Bruce Hughes, MD: Similar to what Mitzi said, I think vascular risk factors across the United States are always very challenging. There’s a preponderance of data about how important controlling vascular risk factors is in treating patients with multiple sclerosis, including tobacco cessation, things along those lines.

Stephen Krieger, MD: That’s a good point too. Dr Crayton, do you do that management yourself? Or do you refer it entirely to the internist? How do you collaborate for that kind of comprehensive care?

Heidi Crayton, MD: I think that probably for all of us, our patients oftentimes view us as their primary care physicians. I find myself doing a lot more of that than I thought I would as a neurologist. Sometimes when there are some more involved issues, I do urge my patients to check in with their primary care physician, and even for some of the routine monitoring, things that really should be done as part of primary care. So, a little of both.

Stephen Krieger, MD: A bit of both, that makes sense. It’s probably similar in my practice as well. Dr Bandari, thinking about the comorbidities your patients have, does that influence how you start to treat their MS itself, their disease-modifying therapy selection? And do you talk to your patients about that?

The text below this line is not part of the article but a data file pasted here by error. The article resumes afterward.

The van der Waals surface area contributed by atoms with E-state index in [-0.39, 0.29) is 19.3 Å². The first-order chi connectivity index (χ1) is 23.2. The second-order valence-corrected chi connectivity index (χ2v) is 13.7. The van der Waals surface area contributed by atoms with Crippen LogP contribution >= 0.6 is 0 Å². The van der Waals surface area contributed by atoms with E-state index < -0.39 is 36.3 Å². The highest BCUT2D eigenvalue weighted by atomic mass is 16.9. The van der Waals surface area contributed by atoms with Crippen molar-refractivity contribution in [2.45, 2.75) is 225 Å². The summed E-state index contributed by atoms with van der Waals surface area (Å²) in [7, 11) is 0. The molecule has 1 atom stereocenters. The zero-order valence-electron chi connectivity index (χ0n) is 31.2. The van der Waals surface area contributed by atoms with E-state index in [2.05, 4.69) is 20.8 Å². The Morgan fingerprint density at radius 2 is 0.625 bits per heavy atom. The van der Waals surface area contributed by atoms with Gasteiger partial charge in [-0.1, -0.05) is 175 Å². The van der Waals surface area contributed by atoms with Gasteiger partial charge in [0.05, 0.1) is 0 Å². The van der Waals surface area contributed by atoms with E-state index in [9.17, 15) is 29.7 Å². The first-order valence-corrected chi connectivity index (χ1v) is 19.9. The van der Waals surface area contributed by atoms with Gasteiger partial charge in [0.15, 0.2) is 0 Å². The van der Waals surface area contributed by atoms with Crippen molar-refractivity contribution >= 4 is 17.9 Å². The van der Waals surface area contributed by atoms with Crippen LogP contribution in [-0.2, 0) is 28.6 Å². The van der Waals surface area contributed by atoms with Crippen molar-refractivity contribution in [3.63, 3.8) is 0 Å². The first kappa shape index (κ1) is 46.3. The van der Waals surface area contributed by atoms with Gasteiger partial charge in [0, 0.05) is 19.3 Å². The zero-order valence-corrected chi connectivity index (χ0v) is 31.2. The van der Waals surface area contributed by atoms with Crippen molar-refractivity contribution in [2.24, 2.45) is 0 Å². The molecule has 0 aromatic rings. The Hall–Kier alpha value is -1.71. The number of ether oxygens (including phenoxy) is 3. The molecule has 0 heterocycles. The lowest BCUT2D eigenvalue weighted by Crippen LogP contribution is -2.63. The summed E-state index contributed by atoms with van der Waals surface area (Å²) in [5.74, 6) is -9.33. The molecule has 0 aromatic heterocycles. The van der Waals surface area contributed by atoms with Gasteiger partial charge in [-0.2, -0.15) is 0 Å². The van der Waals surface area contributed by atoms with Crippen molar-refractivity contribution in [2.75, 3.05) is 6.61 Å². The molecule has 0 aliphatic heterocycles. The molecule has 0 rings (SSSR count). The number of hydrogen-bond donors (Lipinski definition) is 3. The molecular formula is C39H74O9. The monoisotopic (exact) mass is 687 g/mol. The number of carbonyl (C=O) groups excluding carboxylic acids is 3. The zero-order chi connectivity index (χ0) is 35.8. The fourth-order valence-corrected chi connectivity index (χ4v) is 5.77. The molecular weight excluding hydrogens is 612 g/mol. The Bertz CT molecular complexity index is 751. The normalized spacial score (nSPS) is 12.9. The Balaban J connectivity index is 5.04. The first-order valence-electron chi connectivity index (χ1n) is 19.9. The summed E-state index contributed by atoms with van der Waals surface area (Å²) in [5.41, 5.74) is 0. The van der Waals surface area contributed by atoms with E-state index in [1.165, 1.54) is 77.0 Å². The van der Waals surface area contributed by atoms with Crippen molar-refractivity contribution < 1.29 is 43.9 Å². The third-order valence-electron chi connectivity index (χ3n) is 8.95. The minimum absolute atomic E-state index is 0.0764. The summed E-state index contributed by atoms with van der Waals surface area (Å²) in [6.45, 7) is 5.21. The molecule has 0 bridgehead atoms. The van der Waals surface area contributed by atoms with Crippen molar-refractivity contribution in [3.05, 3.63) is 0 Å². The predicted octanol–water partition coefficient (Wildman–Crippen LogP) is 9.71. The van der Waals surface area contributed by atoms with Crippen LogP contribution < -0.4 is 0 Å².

Daniel Bandari, MD, MS: The answer would be yes. I think one of the main elements that’s going to make a tremendous difference is the fact that, at the end of the day, we want to make the best decision for that particular patient. I call it personalization of medicine.

A big factor, as all the colleagues have mentioned, is some of these comorbidities may be hidden from us. And unless we ask about them, and we know when they’re properly managed or not, for example, if somebody has a moderate level of diabetes, and we don’t know about their kidney function, whether they’ve been properly managing it, that’s going to have an effect as far as the clearance of whatever medication we’re using. Or transaminases and liver function, for example, are big factors. So, I put all of those into consideration, knowing the fact that the individualization of this medication depends on what kind of clearance we’re going to have for them.

And lastly, the concomitant medications they’re on sometimes can affect inhibitions or the proper enhancement of the treatments. I think it’s really important to make sure we have a complete list of whatever medications other doctors have given them in order to make that decision as well.

Stephen Krieger, MD: That’s great. As much as I don’t like when the electronic medical record pops up a warning to me when I prescribe something, sometimes these cross-checks of medications are quite useful, particularly if our patients have, for instance, antiseizure medicines, membrane stabilizers that they might be on for pain or other symptoms, or seizures. The way these affect the metabolism of other drugs is relevant.

Transcript edited for clarity